What you need to know about WannaCry

Posted on

May 15, 2017
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On Friday, May 12, 2017, a ransomware attack known as “WannaCry” (detected by ESET as Win32/Filecoder.WannaCryptor.D) began to spread across the globe at unprecedented scale and speed.

For our customers: Yes, ESET detects and blocks the WannaCryptor.D threat and its variants. ESET’s network protection module (in ESET Endpoint Security) also blocks the exploit (known as EternalBlue) used to spread it at the network level. Attempts to exploit the leaked vulnerability had already been detected, reported on, and stopped well before this particular malware was even created. On Friday, ESET increased the protection level for this particular threat via updates to our detection engine. (For more information on ESET products that prevent a WannaCry infection, view our Customer Advisory.)

The rapidly spreading WannaCry that utilizes the leaked United States National Security Agency (NSA) exploit, EnternalBlue, was released last month by a hacker collective known as Shadow Brokers.

When WannaCry touches a user’s computer, it encrypts its files, and tells the victim to pay in Bitcoin in order to retrieve those files. The ransom demanded for decryption of the files appears to be about $300.  It then will use the EternalBlue exploit to access unpatched machines.  (For a real-time check of the amounts that the malicious actors have received in Bitcoin funds, go here.)

Reports of WannaCry started in Spain’s telecom sector and quickly spread from that point to healthcare organizations in the U.K., plus various commercial websites, entire enterprise sites, and just about every type of network in between. People from around the world posted screenshots of the malware from computers in offices, hospitals and schools.

As far as we can tell, the attack is continuing to spread. Please follow these steps to help keep your business protected in the wake of WannaCry.

Ensure your Windows machines are up to date:

  •  Patches can be difficult to deploy across the entire network. However, you’ll want to install this one. It has been available since mid-April and actually stops the exploit from gaining a foothold in your environment. The patch listing for the entire listing of the Equation Group files can be located here.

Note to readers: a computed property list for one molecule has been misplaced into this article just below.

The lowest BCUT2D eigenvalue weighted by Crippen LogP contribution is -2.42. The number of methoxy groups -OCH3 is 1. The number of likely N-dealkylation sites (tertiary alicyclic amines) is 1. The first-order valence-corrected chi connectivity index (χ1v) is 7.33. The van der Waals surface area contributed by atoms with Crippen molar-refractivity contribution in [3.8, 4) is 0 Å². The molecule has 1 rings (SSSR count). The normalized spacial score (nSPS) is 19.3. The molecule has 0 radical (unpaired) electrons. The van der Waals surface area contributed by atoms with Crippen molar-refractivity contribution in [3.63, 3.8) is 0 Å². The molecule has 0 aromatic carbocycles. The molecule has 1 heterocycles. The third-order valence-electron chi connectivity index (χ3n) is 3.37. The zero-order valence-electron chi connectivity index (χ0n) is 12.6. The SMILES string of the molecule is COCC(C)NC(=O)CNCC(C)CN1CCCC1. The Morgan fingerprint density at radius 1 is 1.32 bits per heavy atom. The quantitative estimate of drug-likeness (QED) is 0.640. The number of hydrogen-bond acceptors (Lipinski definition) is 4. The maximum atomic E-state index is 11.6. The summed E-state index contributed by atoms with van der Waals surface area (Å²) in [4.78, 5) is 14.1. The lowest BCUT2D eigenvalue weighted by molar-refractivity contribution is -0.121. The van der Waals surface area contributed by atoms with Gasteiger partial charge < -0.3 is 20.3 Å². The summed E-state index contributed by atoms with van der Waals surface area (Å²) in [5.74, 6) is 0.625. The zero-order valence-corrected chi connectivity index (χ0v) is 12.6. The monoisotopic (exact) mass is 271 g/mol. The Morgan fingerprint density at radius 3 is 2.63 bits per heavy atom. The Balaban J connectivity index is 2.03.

• Use anti-malware software: This is a basic but critical component. Just because it’s a server, and it has a firewall, does not mean it does not need anti-malware: it does. Always install a reputable anti-malware program. (And one that protects against the EternalBlue exploit.)
  •  Back up files: For companies hit by ransomware that do have current backups, the attack is not nearly as damaging. Make sure you always back up data, and regularly check to make sure your backup systems are working properly.

ESET has been using its Threat Intelligence and appropriate YARA rules that identified the characteristics pertaining to the NSA’s leaked exploitation files. There have been many detections of these objects. Within the last few weeks, we have seen increased activity, and do not expect it to stop anytime soon.

Our security research teams around the globe are working 24/7 and continuing to track, monitor (both EternalBlue and WannaCry) and report on what we find. We are releasing our most up-to-date research on Welivesecurity.com, and sharing via our social channels.

Learn how ESET protects you against ransomware here. To see how ESET protects businesses, click here.

Follow @ESET on Twitter and/or Facebook for updates on this topic.

 (Media requests, please contact PR@eset.com)

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